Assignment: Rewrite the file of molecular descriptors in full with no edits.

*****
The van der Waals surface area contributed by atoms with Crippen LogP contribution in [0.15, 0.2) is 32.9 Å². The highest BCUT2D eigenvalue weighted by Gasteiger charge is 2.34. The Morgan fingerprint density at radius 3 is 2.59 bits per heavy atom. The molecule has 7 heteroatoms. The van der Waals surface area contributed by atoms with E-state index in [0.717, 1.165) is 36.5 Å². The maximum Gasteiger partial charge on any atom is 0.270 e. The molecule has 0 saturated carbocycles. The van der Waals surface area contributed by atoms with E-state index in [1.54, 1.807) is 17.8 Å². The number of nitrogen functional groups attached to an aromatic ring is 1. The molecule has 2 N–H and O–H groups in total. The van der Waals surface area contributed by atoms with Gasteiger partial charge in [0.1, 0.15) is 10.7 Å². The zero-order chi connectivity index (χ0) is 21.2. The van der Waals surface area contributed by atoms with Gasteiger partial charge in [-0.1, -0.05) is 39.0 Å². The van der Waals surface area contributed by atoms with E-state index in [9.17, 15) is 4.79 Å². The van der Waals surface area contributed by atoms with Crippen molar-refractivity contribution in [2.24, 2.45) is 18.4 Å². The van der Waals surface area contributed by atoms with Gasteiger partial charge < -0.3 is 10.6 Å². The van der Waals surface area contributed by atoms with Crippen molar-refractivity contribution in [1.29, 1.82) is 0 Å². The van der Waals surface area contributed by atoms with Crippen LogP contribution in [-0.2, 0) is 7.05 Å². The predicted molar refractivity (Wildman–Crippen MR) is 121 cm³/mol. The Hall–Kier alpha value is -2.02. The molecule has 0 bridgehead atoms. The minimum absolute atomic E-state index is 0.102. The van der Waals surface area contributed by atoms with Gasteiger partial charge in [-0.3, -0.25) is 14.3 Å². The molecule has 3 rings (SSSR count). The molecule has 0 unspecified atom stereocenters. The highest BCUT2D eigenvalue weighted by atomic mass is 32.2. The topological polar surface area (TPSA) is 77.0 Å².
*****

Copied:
The van der Waals surface area contributed by atoms with Crippen LogP contribution in [0.15, 0.2) is 32.9 Å². The highest BCUT2D eigenvalue weighted by Gasteiger charge is 2.34. The Morgan fingerprint density at radius 3 is 2.59 bits per heavy atom. The molecule has 7 heteroatoms. The van der Waals surface area contributed by atoms with E-state index in [0.717, 1.165) is 36.5 Å². The maximum Gasteiger partial charge on any atom is 0.270 e. The molecule has 0 saturated carbocycles. The van der Waals surface area contributed by atoms with E-state index in [1.54, 1.807) is 17.8 Å². The number of nitrogen functional groups attached to an aromatic ring is 1. The molecule has 2 N–H and O–H groups in total. The van der Waals surface area contributed by atoms with Gasteiger partial charge in [0.1, 0.15) is 10.7 Å². The zero-order chi connectivity index (χ0) is 21.2. The van der Waals surface area contributed by atoms with Gasteiger partial charge in [-0.1, -0.05) is 39.0 Å². The van der Waals surface area contributed by atoms with E-state index in [9.17, 15) is 4.79 Å². The van der Waals surface area contributed by atoms with Crippen molar-refractivity contribution in [2.24, 2.45) is 18.4 Å². The van der Waals surface area contributed by atoms with Gasteiger partial charge < -0.3 is 10.6 Å². The van der Waals surface area contributed by atoms with Crippen molar-refractivity contribution in [1.29, 1.82) is 0 Å². The van der Waals surface area contributed by atoms with Crippen LogP contribution in [-0.2, 0) is 7.05 Å². The predicted molar refractivity (Wildman–Crippen MR) is 121 cm³/mol. The Hall–Kier alpha value is -2.02. The molecule has 0 bridgehead atoms. The minimum absolute atomic E-state index is 0.102. The van der Waals surface area contributed by atoms with Gasteiger partial charge in [-0.3, -0.25) is 14.3 Å². The molecule has 3 rings (SSSR count). The molecule has 0 unspecified atom stereocenters. The highest BCUT2D eigenvalue weighted by atomic mass is 32.2. The topological polar surface area (TPSA) is 77.0 Å².